May 1, 2024

DE Chancery: “Commercially Reasonable” Doesn’t Require Actions Beyond Buyer’s Self-Interest

Himawan v. Cephalon, Inc. (Del. Ch.; 4/24) presents a familiar fact pattern in life-sciences M&A. The target biotech company was developing one main asset for two possible indications. In its acquisition by Cephalon, its stockholders were entitled to “milestone” payments tied to regulatory approval of the asset for those indications. The merger agreement left the development of the asset in the buyer’s discretion, subject to its “commercially reasonable efforts” obligation (defined as “efforts and commitment of such resources by a company with substantially the same resources and expertise as [buyer], with due regard to the nature of efforts and cost required for the undertaking at stake”).

While the buyer paid the full milestone payment for one treatment, it ultimately abandoned drug development for the other indication. The target’s stockholders sued alleging that the abandonment constituted breach.

In 2019, Vice Chancellor Glasscock denied a motion to dismiss partially because plaintiffs identified similarly situated companies pursuing the abandoned treatment, but his perspective on this argument changed after trial. Here’s an excerpt from VC Glasscock’s post-trial opinion issued yesterday:

I note that in my decision rejecting the Defendants’ motion to dismiss in this matter, I suggested that one way to give meaning to the unusual language of the CRE Clause was to compare the efforts of similarly-situated pharmaceutical companies and their actions in the real world.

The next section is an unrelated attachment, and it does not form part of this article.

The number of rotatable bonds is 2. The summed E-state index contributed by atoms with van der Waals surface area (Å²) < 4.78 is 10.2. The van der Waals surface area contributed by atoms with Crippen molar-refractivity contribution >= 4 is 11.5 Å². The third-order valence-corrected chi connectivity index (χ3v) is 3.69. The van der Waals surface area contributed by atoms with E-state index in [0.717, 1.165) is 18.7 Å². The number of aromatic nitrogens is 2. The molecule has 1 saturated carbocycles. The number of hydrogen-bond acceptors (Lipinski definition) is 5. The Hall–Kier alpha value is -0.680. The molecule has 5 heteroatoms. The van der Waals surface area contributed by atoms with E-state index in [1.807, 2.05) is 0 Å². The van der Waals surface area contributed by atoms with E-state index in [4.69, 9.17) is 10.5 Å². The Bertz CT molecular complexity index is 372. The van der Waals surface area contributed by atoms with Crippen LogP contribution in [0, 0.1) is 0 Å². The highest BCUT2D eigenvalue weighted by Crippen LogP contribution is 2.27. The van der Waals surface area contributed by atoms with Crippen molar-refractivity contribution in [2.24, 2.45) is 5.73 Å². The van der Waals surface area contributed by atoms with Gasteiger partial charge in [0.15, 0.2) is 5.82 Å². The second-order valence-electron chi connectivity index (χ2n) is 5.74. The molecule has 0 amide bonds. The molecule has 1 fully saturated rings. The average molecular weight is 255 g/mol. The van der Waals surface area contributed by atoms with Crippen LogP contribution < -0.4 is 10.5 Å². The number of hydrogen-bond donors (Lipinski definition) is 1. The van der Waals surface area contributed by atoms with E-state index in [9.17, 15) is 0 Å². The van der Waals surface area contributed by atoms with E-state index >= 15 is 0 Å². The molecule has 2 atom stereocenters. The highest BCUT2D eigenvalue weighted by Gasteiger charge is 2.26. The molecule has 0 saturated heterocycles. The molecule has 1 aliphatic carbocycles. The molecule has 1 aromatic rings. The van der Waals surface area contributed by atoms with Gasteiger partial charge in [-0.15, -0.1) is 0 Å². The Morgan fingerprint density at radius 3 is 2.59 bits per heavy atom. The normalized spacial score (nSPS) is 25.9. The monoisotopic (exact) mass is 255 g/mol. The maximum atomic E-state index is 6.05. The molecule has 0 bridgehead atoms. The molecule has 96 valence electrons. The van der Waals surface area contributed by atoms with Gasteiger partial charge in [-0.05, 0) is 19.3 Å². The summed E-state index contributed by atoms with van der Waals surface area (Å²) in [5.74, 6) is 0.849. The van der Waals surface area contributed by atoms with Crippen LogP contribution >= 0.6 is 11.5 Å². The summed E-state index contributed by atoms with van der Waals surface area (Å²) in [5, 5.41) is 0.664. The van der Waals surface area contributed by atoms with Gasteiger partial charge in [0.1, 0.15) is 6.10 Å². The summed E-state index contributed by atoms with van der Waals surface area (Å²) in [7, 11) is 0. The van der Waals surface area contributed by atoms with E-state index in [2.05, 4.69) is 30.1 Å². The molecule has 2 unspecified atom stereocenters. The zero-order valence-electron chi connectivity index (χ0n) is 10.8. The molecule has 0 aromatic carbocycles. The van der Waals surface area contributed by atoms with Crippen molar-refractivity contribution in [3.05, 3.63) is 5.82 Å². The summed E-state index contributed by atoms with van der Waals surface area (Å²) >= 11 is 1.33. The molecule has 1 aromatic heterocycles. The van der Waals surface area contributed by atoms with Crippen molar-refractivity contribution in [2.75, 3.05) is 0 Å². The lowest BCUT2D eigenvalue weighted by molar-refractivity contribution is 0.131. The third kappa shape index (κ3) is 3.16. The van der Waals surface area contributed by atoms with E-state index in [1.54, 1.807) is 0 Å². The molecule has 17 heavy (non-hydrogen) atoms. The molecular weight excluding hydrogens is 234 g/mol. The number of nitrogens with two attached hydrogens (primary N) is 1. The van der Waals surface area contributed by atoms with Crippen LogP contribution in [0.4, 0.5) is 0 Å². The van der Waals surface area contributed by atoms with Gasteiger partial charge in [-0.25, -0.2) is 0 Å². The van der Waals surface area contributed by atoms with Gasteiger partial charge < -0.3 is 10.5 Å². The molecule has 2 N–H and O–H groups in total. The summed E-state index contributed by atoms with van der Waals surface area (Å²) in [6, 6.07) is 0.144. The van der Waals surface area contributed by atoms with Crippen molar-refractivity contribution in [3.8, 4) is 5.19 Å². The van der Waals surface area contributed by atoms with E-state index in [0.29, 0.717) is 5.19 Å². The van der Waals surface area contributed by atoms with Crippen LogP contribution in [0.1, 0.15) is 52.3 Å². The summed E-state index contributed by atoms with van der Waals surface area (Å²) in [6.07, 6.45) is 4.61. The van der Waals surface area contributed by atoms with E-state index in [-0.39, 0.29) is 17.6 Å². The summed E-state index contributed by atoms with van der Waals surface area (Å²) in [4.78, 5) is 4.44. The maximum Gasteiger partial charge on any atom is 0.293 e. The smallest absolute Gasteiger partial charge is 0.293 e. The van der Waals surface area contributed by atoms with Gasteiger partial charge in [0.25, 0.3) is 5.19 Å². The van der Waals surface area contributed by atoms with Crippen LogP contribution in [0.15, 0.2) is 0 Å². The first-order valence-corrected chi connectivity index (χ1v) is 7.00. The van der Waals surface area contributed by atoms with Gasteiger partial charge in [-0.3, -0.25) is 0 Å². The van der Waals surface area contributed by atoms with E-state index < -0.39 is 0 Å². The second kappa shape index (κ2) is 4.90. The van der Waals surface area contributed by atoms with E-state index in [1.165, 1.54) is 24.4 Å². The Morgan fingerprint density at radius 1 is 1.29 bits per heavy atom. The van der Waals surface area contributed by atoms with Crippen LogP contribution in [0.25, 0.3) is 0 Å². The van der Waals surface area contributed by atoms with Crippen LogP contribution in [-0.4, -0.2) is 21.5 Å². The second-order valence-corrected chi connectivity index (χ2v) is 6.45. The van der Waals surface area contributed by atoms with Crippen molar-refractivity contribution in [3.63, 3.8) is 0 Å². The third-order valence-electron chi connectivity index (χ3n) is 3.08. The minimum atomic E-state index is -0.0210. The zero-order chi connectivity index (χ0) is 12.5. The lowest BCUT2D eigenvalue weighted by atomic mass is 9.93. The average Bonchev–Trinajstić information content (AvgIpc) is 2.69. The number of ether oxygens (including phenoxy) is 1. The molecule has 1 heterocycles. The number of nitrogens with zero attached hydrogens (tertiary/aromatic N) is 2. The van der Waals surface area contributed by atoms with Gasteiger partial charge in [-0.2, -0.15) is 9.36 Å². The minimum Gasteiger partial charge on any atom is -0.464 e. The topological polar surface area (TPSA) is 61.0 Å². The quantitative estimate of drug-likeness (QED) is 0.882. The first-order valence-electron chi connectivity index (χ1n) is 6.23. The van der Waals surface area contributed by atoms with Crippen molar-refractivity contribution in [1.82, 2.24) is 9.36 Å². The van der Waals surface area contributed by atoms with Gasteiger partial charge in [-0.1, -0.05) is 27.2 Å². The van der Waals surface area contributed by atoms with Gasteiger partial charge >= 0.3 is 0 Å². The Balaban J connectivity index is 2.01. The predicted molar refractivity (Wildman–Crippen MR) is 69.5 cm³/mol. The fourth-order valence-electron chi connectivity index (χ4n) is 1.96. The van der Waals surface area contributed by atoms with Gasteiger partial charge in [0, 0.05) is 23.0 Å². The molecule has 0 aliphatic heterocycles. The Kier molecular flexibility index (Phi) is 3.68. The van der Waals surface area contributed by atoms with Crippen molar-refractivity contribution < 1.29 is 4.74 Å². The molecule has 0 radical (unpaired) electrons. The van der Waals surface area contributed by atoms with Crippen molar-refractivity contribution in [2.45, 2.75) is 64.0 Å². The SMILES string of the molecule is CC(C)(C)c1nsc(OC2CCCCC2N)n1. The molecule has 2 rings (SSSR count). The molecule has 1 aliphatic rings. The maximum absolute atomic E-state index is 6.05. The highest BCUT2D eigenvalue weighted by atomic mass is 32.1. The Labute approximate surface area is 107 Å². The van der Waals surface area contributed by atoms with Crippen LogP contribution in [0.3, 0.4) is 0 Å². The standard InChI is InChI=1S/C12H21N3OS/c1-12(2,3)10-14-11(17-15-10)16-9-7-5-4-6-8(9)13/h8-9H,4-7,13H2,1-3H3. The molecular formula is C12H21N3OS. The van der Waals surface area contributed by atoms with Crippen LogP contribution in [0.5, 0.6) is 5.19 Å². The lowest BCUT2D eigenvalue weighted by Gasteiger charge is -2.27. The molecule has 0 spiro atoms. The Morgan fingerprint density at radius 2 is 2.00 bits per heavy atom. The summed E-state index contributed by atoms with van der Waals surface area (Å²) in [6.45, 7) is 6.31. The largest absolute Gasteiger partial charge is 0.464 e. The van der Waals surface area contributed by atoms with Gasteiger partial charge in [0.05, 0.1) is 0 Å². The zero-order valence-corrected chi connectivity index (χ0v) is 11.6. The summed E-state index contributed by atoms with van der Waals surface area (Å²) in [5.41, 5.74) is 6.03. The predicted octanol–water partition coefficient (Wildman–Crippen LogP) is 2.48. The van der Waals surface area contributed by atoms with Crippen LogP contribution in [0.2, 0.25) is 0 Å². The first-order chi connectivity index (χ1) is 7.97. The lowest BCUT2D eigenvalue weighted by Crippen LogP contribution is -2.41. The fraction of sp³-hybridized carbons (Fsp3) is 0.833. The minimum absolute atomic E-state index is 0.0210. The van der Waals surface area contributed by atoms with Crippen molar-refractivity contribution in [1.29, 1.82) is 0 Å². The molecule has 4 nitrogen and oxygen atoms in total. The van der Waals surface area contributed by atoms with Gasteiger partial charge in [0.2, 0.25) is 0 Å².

After trial, I find this method unworkable; no exemplar companies operate under the actual conditions of Defendants, who, I note, are also different from one another as to their circumstances. I find that the best interpretation of the contract is that the parties meant to impose the CRE requirement on the buyer, as it found itself situated, but that the requirement went beyond buyer’s subjective good faith. It imposed an objective standard—this is the meaning of the imposition of a requirement to “exercise . . . such efforts and commitment of such resources [as] a company with substantially the same resources and expertise as” the buyer.

He concludes that the defendants used commercially reasonable efforts despite abandoning one indication, stating that” ‘due regard’ for the ‘efforts and costs’ means that Defendants may eschew development where the circumstances reasonably indicate, as a business decision, that they not go forward.” He notes that assessing the costs includes the milestone payments and opportunity costs.

Plaintiffs point out that my reading of the CRE Clause gives sellers little protection, since it is invoked only to disallow actions of the buyer that would be against the buyer’s self-interest. But this reading gives the Plaintiffs all that the sellers bargained for.

Meredith Ervine